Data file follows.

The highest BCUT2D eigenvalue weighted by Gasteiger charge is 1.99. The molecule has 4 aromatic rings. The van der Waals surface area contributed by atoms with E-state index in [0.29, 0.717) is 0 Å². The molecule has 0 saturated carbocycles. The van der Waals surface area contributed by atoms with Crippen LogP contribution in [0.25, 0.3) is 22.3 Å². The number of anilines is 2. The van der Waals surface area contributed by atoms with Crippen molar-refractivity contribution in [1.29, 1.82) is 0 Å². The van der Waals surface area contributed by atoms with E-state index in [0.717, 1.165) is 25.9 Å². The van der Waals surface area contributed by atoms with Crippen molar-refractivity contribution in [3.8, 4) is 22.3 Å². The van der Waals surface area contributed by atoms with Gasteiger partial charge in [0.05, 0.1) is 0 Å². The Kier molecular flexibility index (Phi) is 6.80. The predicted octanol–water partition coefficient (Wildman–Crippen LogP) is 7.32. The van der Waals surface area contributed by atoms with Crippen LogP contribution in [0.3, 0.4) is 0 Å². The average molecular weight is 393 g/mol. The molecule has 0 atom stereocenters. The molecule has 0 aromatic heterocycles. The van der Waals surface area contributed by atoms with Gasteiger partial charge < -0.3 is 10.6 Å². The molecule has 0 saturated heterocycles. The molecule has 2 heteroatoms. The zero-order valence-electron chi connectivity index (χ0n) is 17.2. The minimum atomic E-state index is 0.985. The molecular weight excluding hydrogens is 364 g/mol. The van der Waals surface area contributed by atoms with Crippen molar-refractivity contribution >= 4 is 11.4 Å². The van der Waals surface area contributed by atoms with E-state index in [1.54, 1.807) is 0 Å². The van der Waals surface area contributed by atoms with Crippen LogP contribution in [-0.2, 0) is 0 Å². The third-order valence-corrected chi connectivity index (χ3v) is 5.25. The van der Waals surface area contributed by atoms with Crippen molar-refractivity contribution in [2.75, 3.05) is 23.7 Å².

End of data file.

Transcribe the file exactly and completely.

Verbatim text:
The highest BCUT2D eigenvalue weighted by Gasteiger charge is 1.99. The molecule has 4 aromatic rings. The van der Waals surface area contributed by atoms with E-state index in [0.29, 0.717) is 0 Å². The molecule has 0 saturated carbocycles. The van der Waals surface area contributed by atoms with Crippen LogP contribution in [0.25, 0.3) is 22.3 Å². The number of anilines is 2. The van der Waals surface area contributed by atoms with Crippen molar-refractivity contribution in [1.29, 1.82) is 0 Å². The van der Waals surface area contributed by atoms with E-state index in [0.717, 1.165) is 25.9 Å². The van der Waals surface area contributed by atoms with Crippen molar-refractivity contribution in [3.8, 4) is 22.3 Å². The van der Waals surface area contributed by atoms with Gasteiger partial charge in [0.05, 0.1) is 0 Å². The Kier molecular flexibility index (Phi) is 6.80. The predicted octanol–water partition coefficient (Wildman–Crippen LogP) is 7.32. The van der Waals surface area contributed by atoms with Crippen LogP contribution in [0.3, 0.4) is 0 Å². The average molecular weight is 393 g/mol. The molecule has 0 atom stereocenters. The molecule has 0 aromatic heterocycles. The van der Waals surface area contributed by atoms with Gasteiger partial charge < -0.3 is 10.6 Å². The molecule has 0 saturated heterocycles. The molecule has 2 heteroatoms. The zero-order valence-electron chi connectivity index (χ0n) is 17.2. The minimum atomic E-state index is 0.985. The molecular weight excluding hydrogens is 364 g/mol. The van der Waals surface area contributed by atoms with Crippen molar-refractivity contribution >= 4 is 11.4 Å². The van der Waals surface area contributed by atoms with E-state index in [1.54, 1.807) is 0 Å². The van der Waals surface area contributed by atoms with Crippen LogP contribution in [-0.2, 0) is 0 Å². The third-order valence-corrected chi connectivity index (χ3v) is 5.25. The van der Waals surface area contributed by atoms with Crippen molar-refractivity contribution in [2.75, 3.05) is 23.7 Å².